Although I was exhausted, the excitement of being on African soil totally energized me. Taking out my note pad, I immediately began jotting down notes. I tried to take in as much of this beautiful environment as I could. The one thing that stood out was Mount Kilimanjaro. I had never seen a mountain so dominating as this monolith. For a number of minutes I just stood and stared at this huge mountain with its crown of snow.
In this moment of awe, a very warm feeling filled my heart as I realized I had made the right decision to come here. I was met at the airport by Janari, and held on as the ride into Arusha was as wild as I describe in the book. Soon we pulled into the Outpost Bed and Breakfast and I was able to get some long overdue sleep.
Over the next few days, I tried to get over my jet lag and met David and Joseph, my guide and driver, who would lead my on my expedition. I explained to them I was writing a book and they seemed to be very intrigued and excited about helping me. I had come here with one major objective, and that was to go to Oldavai Gorge. In the back of my mind, however, I hoped that by coming here I would be inspired to create some type of sub-plots to fill out the book.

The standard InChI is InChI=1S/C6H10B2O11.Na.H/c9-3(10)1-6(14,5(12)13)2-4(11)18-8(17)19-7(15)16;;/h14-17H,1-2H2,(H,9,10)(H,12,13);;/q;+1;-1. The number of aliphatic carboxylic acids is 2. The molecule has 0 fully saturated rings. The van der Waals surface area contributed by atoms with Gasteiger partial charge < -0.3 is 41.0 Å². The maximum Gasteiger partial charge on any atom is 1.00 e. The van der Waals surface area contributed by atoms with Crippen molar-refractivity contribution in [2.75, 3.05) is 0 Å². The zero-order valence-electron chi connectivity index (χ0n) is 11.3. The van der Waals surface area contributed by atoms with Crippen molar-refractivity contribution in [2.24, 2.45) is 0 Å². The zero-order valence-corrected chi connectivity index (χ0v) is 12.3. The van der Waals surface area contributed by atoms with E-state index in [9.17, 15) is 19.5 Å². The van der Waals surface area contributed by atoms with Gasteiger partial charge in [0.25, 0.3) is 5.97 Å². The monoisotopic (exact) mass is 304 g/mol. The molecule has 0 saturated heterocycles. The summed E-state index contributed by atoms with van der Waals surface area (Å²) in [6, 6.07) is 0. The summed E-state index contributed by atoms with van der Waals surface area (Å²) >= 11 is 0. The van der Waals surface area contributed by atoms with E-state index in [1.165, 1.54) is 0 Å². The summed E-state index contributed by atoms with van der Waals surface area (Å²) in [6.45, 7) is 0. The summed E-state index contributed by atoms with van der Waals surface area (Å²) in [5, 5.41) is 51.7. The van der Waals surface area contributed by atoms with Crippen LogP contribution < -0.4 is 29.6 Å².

It didn’t take long for this hope to be fulfilled. After walking around Arusha and talking to a number of the local people, it was obvious that the Masai tribal people had to be a part of my book. They are amazing people to observe. Tall, indigenous, red-robed, with long spears by their sides. To say the least, I was mesmerized by them. My guide David told me he could speak the Masai language and asked me if I would like to go see a man he called a “Liboni”. When I asked him to interpret the word Liboni, he rolled his eyes and whispered “Witchdoctor”. That warm feeling came back into my heart and I could hardly wait to leave early the next morning to met my first Liboni.